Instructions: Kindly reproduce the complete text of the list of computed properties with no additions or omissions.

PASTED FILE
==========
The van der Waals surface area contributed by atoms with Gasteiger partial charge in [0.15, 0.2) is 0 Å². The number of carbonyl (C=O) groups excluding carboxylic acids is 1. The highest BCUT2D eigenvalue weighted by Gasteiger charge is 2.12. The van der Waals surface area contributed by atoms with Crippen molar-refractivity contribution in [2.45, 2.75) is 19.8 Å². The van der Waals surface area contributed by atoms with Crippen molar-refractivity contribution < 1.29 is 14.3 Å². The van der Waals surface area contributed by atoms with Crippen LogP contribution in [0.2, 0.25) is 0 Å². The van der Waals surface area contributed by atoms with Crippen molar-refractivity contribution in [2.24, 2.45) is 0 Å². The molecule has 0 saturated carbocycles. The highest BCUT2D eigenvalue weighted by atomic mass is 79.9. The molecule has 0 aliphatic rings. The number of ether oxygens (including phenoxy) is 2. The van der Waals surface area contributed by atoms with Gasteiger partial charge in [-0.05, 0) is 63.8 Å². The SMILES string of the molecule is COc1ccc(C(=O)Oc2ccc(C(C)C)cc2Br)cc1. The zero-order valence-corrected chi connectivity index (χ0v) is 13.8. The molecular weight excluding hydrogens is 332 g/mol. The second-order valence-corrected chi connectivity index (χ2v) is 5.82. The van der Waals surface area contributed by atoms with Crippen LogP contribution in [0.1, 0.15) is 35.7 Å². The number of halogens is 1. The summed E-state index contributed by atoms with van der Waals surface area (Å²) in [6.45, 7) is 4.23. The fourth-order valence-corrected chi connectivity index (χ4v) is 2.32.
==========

The van der Waals surface area contributed by atoms with Gasteiger partial charge in [0.15, 0.2) is 0 Å². The number of carbonyl (C=O) groups excluding carboxylic acids is 1. The highest BCUT2D eigenvalue weighted by Gasteiger charge is 2.12. The van der Waals surface area contributed by atoms with Crippen molar-refractivity contribution in [2.45, 2.75) is 19.8 Å². The van der Waals surface area contributed by atoms with Crippen molar-refractivity contribution < 1.29 is 14.3 Å². The van der Waals surface area contributed by atoms with Crippen LogP contribution in [0.2, 0.25) is 0 Å². The van der Waals surface area contributed by atoms with Crippen molar-refractivity contribution in [2.24, 2.45) is 0 Å². The molecule has 0 saturated carbocycles. The highest BCUT2D eigenvalue weighted by atomic mass is 79.9. The molecule has 0 aliphatic rings. The number of ether oxygens (including phenoxy) is 2. The van der Waals surface area contributed by atoms with Gasteiger partial charge in [-0.05, 0) is 63.8 Å². The SMILES string of the molecule is COc1ccc(C(=O)Oc2ccc(C(C)C)cc2Br)cc1. The zero-order valence-corrected chi connectivity index (χ0v) is 13.8. The molecular weight excluding hydrogens is 332 g/mol. The second-order valence-corrected chi connectivity index (χ2v) is 5.82. The van der Waals surface area contributed by atoms with Crippen LogP contribution in [0.1, 0.15) is 35.7 Å². The number of halogens is 1. The summed E-state index contributed by atoms with van der Waals surface area (Å²) in [6.45, 7) is 4.23. The fourth-order valence-corrected chi connectivity index (χ4v) is 2.32.